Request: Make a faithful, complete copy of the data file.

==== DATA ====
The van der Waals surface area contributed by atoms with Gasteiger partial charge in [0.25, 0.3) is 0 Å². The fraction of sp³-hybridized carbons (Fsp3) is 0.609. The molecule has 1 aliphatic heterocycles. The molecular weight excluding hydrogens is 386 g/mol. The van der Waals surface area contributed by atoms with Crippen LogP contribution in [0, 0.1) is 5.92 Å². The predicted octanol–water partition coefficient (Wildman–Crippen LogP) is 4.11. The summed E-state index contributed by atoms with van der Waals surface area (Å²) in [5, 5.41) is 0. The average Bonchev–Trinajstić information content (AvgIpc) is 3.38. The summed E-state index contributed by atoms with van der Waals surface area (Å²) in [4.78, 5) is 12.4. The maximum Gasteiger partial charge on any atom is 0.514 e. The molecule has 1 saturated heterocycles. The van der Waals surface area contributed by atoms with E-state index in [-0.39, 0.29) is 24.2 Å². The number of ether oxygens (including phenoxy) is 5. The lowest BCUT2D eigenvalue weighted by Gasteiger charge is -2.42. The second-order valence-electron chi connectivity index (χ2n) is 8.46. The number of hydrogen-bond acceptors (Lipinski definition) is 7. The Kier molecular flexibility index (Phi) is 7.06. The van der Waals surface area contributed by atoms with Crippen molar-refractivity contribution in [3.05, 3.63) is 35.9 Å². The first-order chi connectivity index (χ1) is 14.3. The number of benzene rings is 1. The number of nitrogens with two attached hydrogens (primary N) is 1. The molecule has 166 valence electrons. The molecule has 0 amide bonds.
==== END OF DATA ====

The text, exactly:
The van der Waals surface area contributed by atoms with Gasteiger partial charge in [0.25, 0.3) is 0 Å². The fraction of sp³-hybridized carbons (Fsp3) is 0.609. The molecule has 1 aliphatic heterocycles. The molecular weight excluding hydrogens is 386 g/mol. The van der Waals surface area contributed by atoms with Crippen LogP contribution in [0, 0.1) is 5.92 Å². The predicted octanol–water partition coefficient (Wildman–Crippen LogP) is 4.11. The summed E-state index contributed by atoms with van der Waals surface area (Å²) in [5, 5.41) is 0. The average Bonchev–Trinajstić information content (AvgIpc) is 3.38. The summed E-state index contributed by atoms with van der Waals surface area (Å²) in [4.78, 5) is 12.4. The maximum Gasteiger partial charge on any atom is 0.514 e. The molecule has 1 saturated heterocycles. The van der Waals surface area contributed by atoms with E-state index in [-0.39, 0.29) is 24.2 Å². The number of ether oxygens (including phenoxy) is 5. The lowest BCUT2D eigenvalue weighted by Gasteiger charge is -2.42. The second-order valence-electron chi connectivity index (χ2n) is 8.46. The number of hydrogen-bond acceptors (Lipinski definition) is 7. The Kier molecular flexibility index (Phi) is 7.06. The van der Waals surface area contributed by atoms with Crippen molar-refractivity contribution in [3.05, 3.63) is 35.9 Å². The first-order chi connectivity index (χ1) is 14.3. The number of benzene rings is 1. The number of nitrogens with two attached hydrogens (primary N) is 1. The molecule has 166 valence electrons. The molecule has 0 amide bonds.